Avicenna has clearly recognised that the formation of rocks in bulk is a slow process.

3. Formation of Cliffs and Mountains:

Avicenna went onto describe the process of uplift and erosion in the formation of mountains (or heights), after the formation of stones and rock sequences:

“The formation of heights is brought about by (a) an essential cause and (b) an accidental cause. The essential cause (is concerned) when, as in many violent earthquakes, the wind which produces the earthquake raises a part of the ground and a height is suddenly formed. In the case of the accidental cause, certain parts of the ground become hollowed out while others do not, by the erosive action of winds and floods which carry away one part of the earth but not another. That part which suffers the action of the current becomes hollowed out, while that upon which the current does not flow is left as a height. The current continues to penetrate the first-formed hollow until at length it forms a deep valley, while the area from which it has turned aside is left as an eminence. This may be taken as what is definitely known about mountains and the hollows and passes between them… The abundance of stone in them is due to the abundance, in the sea, of clay, which was afterwards exposed. Their elevation is due to the excavating action of floods and winds on the matter which lies between them, for if you examine the majority of mountains, you will see that the hollows between them have been caused by floods. This action, however, took place and was completed only in the course of many ages, so that the trace of each individual flood has not been left; only that of the most recent of them can be seen”.

Avicenna then summarises his views on the origin of mountains, outlining the fundamental principle of superposition of strata, which later in the history of Geology became the Law of Superposition of Strata by Nicolaus Steno in the seventeenth century:

“It is also possible that the sea may have happened to flow little by little over the land consisting of both plain and mountain and then have ebbed away from it. … It is possible that each time the land was exposed by the ebbing of the sea a layer was left, since we see that some mountains appear to have been piled up layer by layer, and it is therefore likely that the clay from which they were formed was itself at one time arranged in layers. One layer was formed first, then at a different period, a further layer was formed and piled, upon the first, and so on. Over each layer there spread a substance of different material, which formed a partition between it and the next layer; but when petrifaction took place something occurred to the partition which caused it to break up and disintegrate from between the layers  (possibly referring to unconformity).. As to the beginning of the sea, its clay is either sedimentary or primeval, the latter not being sedimentary. It is probable that the sedimentary clay was formed by the disintegration of the strata of mountains.  Such is the formation of mountains.”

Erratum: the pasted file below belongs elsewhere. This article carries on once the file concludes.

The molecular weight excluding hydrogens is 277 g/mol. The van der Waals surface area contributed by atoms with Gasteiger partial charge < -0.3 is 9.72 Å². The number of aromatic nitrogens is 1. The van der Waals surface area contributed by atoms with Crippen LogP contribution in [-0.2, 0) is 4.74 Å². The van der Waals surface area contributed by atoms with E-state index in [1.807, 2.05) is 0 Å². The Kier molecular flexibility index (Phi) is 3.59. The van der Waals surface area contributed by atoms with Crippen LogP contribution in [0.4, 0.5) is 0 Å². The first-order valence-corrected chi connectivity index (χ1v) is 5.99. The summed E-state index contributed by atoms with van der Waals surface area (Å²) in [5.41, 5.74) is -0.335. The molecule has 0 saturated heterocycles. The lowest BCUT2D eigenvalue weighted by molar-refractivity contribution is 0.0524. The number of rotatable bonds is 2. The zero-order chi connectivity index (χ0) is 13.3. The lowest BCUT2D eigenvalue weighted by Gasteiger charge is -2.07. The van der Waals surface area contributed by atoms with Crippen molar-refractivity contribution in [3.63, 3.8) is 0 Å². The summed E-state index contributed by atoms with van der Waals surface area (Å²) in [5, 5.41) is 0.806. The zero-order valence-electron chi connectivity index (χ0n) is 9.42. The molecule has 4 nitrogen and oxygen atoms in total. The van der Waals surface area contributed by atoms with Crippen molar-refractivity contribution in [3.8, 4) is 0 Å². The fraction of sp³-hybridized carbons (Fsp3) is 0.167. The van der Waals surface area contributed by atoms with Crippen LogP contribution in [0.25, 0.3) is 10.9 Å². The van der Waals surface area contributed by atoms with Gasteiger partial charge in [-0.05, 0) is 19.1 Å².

* * *

The Development of Earth Sciences in Europe

The Development of Geology as a distinct science in Europe was a product of the development of certain principles and concepts on Earth in approximately three stages.

1.         The Pre-Christian stage.

2.         The Formative stage between Fourteenth to Seventeenth centuries C.E.

3.         The development of geologic theories during the Eighteenth and Nineteenth centuries C.E.


During the formative and development stages, the scientific debate formulated the following principles and concepts:

1.         Meaning of fossils.

2.         The continuation of geological processes or the doctrine of uniformitarianism.

3.         Law of superposition of strata.

4.         Long geologic time.

5.         Concept of catastrophism.


The history of geology in Europe sees Leonardo Da Vinci (1452-1519), as a near universal genius:

         “Da Vinci’s notebook show that he clearly appreciated the nature of fossils, of erosion, transport

         and deposition, and of shifting of seas and land.  Free from dogmatic misconceptions, he was a

         naturalist far ahead of his time.  Unfortunately, his geologic ideals were lost for several centuries”,

(Mears 1978)

Those very ideas were embodied in Avicenna’s work in Kitab Al-Shifa and the work of many other Muslim natural scientists, such as Ikhwan Al-Safa and Al-Biruni.

Nicolaus Steno (1638-1687) supposedly came with the early fundamental concepts of Historical Geology, the law of superposition of strata. Steno’s conclusion to the formation of a stratigraphic succession can be condensed as follows (Kummel 1973):

1. A definite layer of deposit can form only upon a solid base;

2. The former stratum must therefore be consolidated before a fresh deposit is precipitated upon it;

3. Any one stratum must either cover the whole earth or be limited laterally by other solid deposit;

4. Since, while a deposit is accumulating, only the water from which it precipitated is above it, the